Author Archive for: Peter
About Dr. Peter Gleick
This author has yet to write their bio.Meanwhile lets just say that we are proud Dr. Peter Gleick contributed a whooping 105 entries.
Entries by Dr. Peter Gleick
Someone is stealing our water. Many someones. But who and how much? No one knows today, mostly because the agency responsible for keeping an eye on water rights and use–the State Water Resources Control Board–is blind, deaf, and dumb.
Blind, because they don’t look. Deaf, because they don’t listen to or act on most requests to investigate water rights allocations and use. Dumb, because they don’t talk about these issues. “Asleep at the switch,” as a colleague describes it.
In a previous post here, I raised the population and water issue in a general way. My point was that ignoring the population component of our resource challenges was a mistake, certainly in the long term and in some places, in the short term. I think this is indisputable — resource constraints are worse than they would otherwise be if populations are large and growing rapidly rather than small and growing slowly, or even shrinking.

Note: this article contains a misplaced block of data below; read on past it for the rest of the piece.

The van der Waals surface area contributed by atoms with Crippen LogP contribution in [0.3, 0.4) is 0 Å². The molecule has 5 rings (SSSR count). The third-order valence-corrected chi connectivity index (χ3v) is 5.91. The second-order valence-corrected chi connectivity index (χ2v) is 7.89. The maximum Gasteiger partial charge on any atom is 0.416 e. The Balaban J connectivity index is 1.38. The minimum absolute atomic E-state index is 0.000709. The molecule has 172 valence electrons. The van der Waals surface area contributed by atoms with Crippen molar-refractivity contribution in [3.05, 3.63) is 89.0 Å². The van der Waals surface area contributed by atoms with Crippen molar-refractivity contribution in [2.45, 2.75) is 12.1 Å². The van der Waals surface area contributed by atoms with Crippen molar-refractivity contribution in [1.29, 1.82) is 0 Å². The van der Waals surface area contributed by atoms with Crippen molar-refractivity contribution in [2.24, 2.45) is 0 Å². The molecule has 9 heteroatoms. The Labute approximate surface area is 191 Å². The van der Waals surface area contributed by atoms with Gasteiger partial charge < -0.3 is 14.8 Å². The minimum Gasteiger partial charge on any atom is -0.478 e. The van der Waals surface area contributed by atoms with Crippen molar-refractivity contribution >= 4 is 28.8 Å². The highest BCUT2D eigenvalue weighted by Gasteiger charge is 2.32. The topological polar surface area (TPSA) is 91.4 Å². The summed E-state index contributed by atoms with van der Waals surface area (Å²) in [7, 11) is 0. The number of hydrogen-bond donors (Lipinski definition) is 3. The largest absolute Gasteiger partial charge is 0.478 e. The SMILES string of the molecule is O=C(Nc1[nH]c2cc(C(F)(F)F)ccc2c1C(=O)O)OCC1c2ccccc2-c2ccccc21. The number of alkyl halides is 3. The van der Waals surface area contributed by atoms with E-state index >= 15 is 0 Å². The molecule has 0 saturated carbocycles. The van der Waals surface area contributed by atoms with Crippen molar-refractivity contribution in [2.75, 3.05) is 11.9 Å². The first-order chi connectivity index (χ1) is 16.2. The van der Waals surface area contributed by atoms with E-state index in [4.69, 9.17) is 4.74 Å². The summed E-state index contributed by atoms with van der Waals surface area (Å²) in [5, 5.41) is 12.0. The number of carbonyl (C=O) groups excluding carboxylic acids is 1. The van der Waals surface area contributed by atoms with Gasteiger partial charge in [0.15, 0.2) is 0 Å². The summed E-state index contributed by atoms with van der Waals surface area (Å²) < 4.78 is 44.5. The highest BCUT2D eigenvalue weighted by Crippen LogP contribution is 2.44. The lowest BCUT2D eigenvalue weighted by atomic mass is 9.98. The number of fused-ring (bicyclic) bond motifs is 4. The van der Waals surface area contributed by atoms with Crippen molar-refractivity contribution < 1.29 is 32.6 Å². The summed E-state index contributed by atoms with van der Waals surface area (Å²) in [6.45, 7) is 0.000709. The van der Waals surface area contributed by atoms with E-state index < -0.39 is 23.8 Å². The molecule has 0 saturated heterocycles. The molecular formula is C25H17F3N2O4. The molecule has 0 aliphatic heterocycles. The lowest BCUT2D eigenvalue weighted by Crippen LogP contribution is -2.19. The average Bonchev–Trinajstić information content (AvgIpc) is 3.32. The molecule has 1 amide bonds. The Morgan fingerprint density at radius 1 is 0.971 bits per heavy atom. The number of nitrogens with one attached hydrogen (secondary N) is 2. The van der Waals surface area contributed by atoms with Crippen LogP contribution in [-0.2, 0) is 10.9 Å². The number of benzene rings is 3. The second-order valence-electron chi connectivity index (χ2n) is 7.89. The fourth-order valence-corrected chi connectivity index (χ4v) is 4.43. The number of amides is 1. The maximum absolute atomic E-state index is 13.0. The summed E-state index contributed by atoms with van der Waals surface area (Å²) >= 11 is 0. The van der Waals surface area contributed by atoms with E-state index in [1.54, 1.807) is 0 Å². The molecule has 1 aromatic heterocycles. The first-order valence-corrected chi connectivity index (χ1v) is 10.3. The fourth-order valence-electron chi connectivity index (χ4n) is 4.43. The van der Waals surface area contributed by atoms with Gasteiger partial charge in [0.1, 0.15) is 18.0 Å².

Population discussions raise lots of hackles. And they bring the crazies out of the woodwork like termites when the Orkin Man appears.
Disasters happen. Earthquakes, cyclones, hurricanes, tsunamis, and more. And as we see at each disaster, and saw last week with the terrible earthquakes and tsunamis in the Pacific region, the first and most urgent need after rescue operations are finished is usually clean, adequate water. What do we do? We load heavy pallets of plastic […]
One of the key solutions to our water problems is to use the water we have more efficiently.
Regular readers of this blog know my feelings about the potential to improve the efficiency of our water use. Besides being cheaper and more environmentally beneficial than new supply options, efficiency improvements are easier to find.
It is raining this morning. Very unusual for September. Maybe we’ll have a wet year.
As more and more of the world looks to knowledge, education and science as the routes out of poverty and conflict, parts of America seems to be slipping back toward the Dark Ages,
Rigged feasibility study shows desperation for new surface reservoirs.
I’m a believer in the power of facts and numbers to help make public policy.